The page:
Former Secretary of State Mike Pompeo and former Secretary of Defense Leon Panetta will answer questions from U.S. lawmakers at an upcoming congressional hearing focused on China’s support for U.S. adversaries, according to details shared with Semafor.
The hearing before the House select committee on China will take place next Tuesday, Jan. 30. Pompeo, who served under former President Donald Trump, and Panetta, who served in multiple Democratic administrations, will be among the most high-profile witnesses the committee has heard from to date. Pompeo was at one point considering a GOP presidential run this cycle, but ultimately passed on it.
Pompeo is an established China hawk who was behind some of the Trump administration’s more aggressive policies toward Beijing. He criticized past U.S. engagement with China and declared China’s repression of Uyghurs in the Xinjiang region to be “genocide,” a designation the Biden administration has kept in place. The House select committee, led by Chairman Mike Gallagher, R-Wis. and ranking member Raja Krishnamoorthi, D-Ill., heard from one of Pompeo’s top advisers at the State Department last year.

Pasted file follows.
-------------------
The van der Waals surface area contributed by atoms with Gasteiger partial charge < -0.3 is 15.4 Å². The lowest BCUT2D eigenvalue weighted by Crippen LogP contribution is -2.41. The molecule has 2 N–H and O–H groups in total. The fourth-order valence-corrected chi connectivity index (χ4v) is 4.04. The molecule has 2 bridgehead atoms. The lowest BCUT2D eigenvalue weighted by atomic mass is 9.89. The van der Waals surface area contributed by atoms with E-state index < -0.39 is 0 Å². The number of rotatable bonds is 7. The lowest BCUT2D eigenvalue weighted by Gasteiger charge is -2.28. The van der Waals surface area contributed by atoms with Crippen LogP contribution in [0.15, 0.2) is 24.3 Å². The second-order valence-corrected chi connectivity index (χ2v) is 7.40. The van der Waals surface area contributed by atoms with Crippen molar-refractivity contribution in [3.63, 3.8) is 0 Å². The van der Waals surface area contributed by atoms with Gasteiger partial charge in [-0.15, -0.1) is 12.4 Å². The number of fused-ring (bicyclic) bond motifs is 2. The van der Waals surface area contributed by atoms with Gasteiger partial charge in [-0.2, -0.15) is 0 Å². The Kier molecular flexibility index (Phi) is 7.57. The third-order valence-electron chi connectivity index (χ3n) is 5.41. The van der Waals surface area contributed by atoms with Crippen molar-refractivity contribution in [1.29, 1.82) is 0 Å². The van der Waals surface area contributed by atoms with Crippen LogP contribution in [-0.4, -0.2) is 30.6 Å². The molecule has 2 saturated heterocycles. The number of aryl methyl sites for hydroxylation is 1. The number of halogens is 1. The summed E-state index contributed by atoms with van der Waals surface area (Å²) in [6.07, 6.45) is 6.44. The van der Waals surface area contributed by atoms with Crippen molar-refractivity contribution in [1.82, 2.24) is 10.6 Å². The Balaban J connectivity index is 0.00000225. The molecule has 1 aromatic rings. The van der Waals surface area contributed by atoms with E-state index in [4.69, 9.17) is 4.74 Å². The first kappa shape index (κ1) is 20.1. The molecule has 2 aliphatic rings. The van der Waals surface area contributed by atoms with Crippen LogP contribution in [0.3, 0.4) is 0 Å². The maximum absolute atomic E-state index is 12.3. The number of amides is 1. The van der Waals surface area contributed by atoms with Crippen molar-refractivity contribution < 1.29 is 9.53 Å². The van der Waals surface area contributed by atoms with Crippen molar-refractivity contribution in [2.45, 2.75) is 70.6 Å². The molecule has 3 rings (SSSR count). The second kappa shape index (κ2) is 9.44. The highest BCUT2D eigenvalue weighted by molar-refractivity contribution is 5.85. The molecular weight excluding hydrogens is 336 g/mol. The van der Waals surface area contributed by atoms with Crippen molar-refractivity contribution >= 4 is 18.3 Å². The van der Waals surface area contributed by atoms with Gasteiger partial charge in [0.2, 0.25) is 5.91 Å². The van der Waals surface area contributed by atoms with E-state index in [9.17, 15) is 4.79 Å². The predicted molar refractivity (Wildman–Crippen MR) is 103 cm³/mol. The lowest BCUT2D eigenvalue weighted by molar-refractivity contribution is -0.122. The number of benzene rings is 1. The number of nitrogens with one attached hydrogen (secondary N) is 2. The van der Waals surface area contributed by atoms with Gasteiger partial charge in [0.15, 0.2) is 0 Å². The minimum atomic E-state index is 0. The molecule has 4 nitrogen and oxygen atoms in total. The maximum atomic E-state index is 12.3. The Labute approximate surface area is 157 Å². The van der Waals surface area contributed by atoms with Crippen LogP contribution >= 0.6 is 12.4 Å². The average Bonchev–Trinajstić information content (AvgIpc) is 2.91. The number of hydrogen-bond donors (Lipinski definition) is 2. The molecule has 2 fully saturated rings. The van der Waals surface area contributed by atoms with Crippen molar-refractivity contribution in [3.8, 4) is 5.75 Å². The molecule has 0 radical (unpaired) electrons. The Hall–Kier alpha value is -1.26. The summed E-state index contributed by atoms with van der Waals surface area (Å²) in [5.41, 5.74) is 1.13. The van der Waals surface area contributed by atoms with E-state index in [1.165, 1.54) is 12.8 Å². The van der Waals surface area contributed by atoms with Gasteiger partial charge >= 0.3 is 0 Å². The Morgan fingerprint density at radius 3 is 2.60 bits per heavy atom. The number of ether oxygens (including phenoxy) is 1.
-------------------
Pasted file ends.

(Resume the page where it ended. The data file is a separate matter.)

Panetta, who served as CIA director and defense secretary under the Obama administration, has advocated for more engagement with China to avoid conflict while urging the U.S. to step up tech advancements to compete with Beijing. Both men met with Chinese leader Xi Jinping during their time in office.
The hearing next Tuesday is headlined “Authoritarian Alignment: The CCP’s Support for America’s Adversaries,” meaning it will focus on Beijing’s relations with countries like Russia and Iran. Those relationships have taken on greater importance given Russia’s war in Ukraine and tensions in the Middle East.
The committee has held hearings focused on topics such as human rights, propaganda, and the business climate for foreign firms in China, while also investigating popular fast-fashion brands and investment firms. A report issued by the committee last year called for a reset in the U.S.-China trade relationship as well as greater limits on U.S. investments in China and a ban or forced sale of the popular video platform TikTok in the U.S.